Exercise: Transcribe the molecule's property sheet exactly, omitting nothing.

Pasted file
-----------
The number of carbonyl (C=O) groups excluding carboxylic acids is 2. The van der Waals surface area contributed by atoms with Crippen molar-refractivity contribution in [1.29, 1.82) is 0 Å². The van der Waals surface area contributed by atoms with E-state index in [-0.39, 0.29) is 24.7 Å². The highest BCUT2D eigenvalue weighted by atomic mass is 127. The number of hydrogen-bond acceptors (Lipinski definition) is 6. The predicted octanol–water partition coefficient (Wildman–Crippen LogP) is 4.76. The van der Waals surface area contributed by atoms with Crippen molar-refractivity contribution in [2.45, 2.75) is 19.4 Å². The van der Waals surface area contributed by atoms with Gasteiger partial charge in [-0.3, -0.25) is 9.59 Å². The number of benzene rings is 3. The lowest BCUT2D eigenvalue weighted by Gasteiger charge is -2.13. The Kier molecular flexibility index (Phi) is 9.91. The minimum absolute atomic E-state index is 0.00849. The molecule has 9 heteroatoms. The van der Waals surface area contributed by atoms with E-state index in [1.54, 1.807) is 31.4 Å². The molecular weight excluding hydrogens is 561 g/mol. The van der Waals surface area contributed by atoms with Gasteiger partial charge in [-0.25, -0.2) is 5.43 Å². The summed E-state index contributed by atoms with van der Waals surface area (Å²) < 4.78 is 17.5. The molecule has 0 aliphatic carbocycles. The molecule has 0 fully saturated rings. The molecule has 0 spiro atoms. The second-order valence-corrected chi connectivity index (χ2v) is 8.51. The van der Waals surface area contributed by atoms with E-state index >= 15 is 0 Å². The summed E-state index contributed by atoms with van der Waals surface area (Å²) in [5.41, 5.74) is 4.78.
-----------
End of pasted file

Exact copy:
The number of carbonyl (C=O) groups excluding carboxylic acids is 2. The van der Waals surface area contributed by atoms with Crippen molar-refractivity contribution in [1.29, 1.82) is 0 Å². The van der Waals surface area contributed by atoms with E-state index in [-0.39, 0.29) is 24.7 Å². The highest BCUT2D eigenvalue weighted by atomic mass is 127. The number of hydrogen-bond acceptors (Lipinski definition) is 6. The predicted octanol–water partition coefficient (Wildman–Crippen LogP) is 4.76. The van der Waals surface area contributed by atoms with Crippen molar-refractivity contribution in [2.45, 2.75) is 19.4 Å². The van der Waals surface area contributed by atoms with Gasteiger partial charge in [-0.3, -0.25) is 9.59 Å². The number of benzene rings is 3. The lowest BCUT2D eigenvalue weighted by Gasteiger charge is -2.13. The Kier molecular flexibility index (Phi) is 9.91. The minimum absolute atomic E-state index is 0.00849. The molecule has 9 heteroatoms. The van der Waals surface area contributed by atoms with E-state index in [1.54, 1.807) is 31.4 Å². The molecular weight excluding hydrogens is 561 g/mol. The van der Waals surface area contributed by atoms with Gasteiger partial charge in [-0.25, -0.2) is 5.43 Å². The summed E-state index contributed by atoms with van der Waals surface area (Å²) < 4.78 is 17.5. The molecule has 0 aliphatic carbocycles. The molecule has 0 fully saturated rings. The molecule has 0 spiro atoms. The second-order valence-corrected chi connectivity index (χ2v) is 8.51. The van der Waals surface area contributed by atoms with E-state index >= 15 is 0 Å². The summed E-state index contributed by atoms with van der Waals surface area (Å²) in [5.41, 5.74) is 4.78.